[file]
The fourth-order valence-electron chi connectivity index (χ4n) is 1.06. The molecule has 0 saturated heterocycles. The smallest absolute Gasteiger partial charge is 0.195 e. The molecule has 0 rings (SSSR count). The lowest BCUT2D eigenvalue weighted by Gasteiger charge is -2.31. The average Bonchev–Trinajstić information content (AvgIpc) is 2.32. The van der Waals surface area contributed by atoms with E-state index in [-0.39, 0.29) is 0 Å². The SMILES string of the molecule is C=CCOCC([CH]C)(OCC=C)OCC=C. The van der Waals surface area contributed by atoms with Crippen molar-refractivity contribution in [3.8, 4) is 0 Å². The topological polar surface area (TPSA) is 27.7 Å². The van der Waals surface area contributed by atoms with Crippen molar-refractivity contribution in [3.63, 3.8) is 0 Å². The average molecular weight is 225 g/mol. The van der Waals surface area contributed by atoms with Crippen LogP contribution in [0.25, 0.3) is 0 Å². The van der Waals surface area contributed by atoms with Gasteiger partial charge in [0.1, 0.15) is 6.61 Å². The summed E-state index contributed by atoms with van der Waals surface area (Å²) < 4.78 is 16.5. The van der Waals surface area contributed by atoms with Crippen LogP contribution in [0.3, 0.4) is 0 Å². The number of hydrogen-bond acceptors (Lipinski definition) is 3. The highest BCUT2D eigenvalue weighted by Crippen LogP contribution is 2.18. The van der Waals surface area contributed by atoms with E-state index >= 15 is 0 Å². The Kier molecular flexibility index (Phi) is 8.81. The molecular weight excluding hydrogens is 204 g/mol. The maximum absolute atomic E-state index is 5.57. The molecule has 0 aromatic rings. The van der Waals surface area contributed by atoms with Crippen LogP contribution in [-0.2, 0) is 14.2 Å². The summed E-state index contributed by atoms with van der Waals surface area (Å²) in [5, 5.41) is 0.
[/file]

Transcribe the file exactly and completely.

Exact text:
The fourth-order valence-electron chi connectivity index (χ4n) is 1.06. The molecule has 0 saturated heterocycles. The smallest absolute Gasteiger partial charge is 0.195 e. The molecule has 0 rings (SSSR count). The lowest BCUT2D eigenvalue weighted by Gasteiger charge is -2.31. The average Bonchev–Trinajstić information content (AvgIpc) is 2.32. The van der Waals surface area contributed by atoms with E-state index in [-0.39, 0.29) is 0 Å². The SMILES string of the molecule is C=CCOCC([CH]C)(OCC=C)OCC=C. The van der Waals surface area contributed by atoms with Crippen molar-refractivity contribution in [3.8, 4) is 0 Å². The topological polar surface area (TPSA) is 27.7 Å². The van der Waals surface area contributed by atoms with Crippen molar-refractivity contribution in [3.63, 3.8) is 0 Å². The average molecular weight is 225 g/mol. The van der Waals surface area contributed by atoms with Crippen LogP contribution in [0.25, 0.3) is 0 Å². The van der Waals surface area contributed by atoms with Gasteiger partial charge in [0.1, 0.15) is 6.61 Å². The summed E-state index contributed by atoms with van der Waals surface area (Å²) < 4.78 is 16.5. The van der Waals surface area contributed by atoms with Crippen LogP contribution in [0.3, 0.4) is 0 Å². The number of hydrogen-bond acceptors (Lipinski definition) is 3. The highest BCUT2D eigenvalue weighted by Crippen LogP contribution is 2.18. The van der Waals surface area contributed by atoms with E-state index >= 15 is 0 Å². The Kier molecular flexibility index (Phi) is 8.81. The molecular weight excluding hydrogens is 204 g/mol. The maximum absolute atomic E-state index is 5.57. The molecule has 0 aromatic rings. The van der Waals surface area contributed by atoms with Crippen LogP contribution in [-0.2, 0) is 14.2 Å². The summed E-state index contributed by atoms with van der Waals surface area (Å²) in [5, 5.41) is 0.